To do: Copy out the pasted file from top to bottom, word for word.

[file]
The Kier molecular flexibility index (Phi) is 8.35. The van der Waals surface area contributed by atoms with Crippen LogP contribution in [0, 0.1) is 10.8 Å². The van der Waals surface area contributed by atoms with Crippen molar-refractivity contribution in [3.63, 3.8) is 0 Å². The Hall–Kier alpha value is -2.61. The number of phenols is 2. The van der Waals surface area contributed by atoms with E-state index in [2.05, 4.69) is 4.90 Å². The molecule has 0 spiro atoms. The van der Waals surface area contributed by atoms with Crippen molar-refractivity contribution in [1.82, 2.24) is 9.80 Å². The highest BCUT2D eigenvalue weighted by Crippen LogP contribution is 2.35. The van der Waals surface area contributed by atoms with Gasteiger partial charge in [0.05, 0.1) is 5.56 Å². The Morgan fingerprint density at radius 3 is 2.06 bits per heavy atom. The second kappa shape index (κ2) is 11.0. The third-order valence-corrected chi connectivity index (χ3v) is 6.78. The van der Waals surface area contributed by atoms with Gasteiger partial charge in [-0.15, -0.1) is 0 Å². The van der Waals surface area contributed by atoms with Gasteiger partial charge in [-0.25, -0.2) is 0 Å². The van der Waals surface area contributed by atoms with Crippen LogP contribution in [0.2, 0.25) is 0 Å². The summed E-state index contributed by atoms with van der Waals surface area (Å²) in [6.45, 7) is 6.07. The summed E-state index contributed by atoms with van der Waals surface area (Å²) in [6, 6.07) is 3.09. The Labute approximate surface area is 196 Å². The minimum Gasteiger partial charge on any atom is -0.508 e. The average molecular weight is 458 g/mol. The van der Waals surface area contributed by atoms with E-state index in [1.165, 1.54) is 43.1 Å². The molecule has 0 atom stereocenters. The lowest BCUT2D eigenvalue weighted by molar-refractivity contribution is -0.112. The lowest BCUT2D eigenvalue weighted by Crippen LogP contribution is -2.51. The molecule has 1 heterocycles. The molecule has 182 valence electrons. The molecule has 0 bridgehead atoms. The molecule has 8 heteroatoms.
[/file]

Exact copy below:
The Kier molecular flexibility index (Phi) is 8.35. The van der Waals surface area contributed by atoms with Crippen LogP contribution in [0, 0.1) is 10.8 Å². The van der Waals surface area contributed by atoms with Crippen molar-refractivity contribution in [3.63, 3.8) is 0 Å². The Hall–Kier alpha value is -2.61. The number of phenols is 2. The van der Waals surface area contributed by atoms with E-state index in [2.05, 4.69) is 4.90 Å². The molecule has 0 spiro atoms. The van der Waals surface area contributed by atoms with Crippen molar-refractivity contribution in [1.82, 2.24) is 9.80 Å². The highest BCUT2D eigenvalue weighted by Crippen LogP contribution is 2.35. The van der Waals surface area contributed by atoms with Gasteiger partial charge in [0.05, 0.1) is 5.56 Å². The Morgan fingerprint density at radius 3 is 2.06 bits per heavy atom. The second kappa shape index (κ2) is 11.0. The third-order valence-corrected chi connectivity index (χ3v) is 6.78. The van der Waals surface area contributed by atoms with Gasteiger partial charge in [-0.15, -0.1) is 0 Å². The van der Waals surface area contributed by atoms with Gasteiger partial charge in [-0.25, -0.2) is 0 Å². The van der Waals surface area contributed by atoms with Crippen LogP contribution in [0.2, 0.25) is 0 Å². The summed E-state index contributed by atoms with van der Waals surface area (Å²) in [6.45, 7) is 6.07. The summed E-state index contributed by atoms with van der Waals surface area (Å²) in [6, 6.07) is 3.09. The Labute approximate surface area is 196 Å². The minimum Gasteiger partial charge on any atom is -0.508 e. The average molecular weight is 458 g/mol. The van der Waals surface area contributed by atoms with E-state index in [1.165, 1.54) is 43.1 Å². The molecule has 0 atom stereocenters. The lowest BCUT2D eigenvalue weighted by molar-refractivity contribution is -0.112. The lowest BCUT2D eigenvalue weighted by Crippen LogP contribution is -2.51. The molecule has 1 heterocycles. The molecule has 182 valence electrons. The molecule has 0 bridgehead atoms. The molecule has 8 heteroatoms.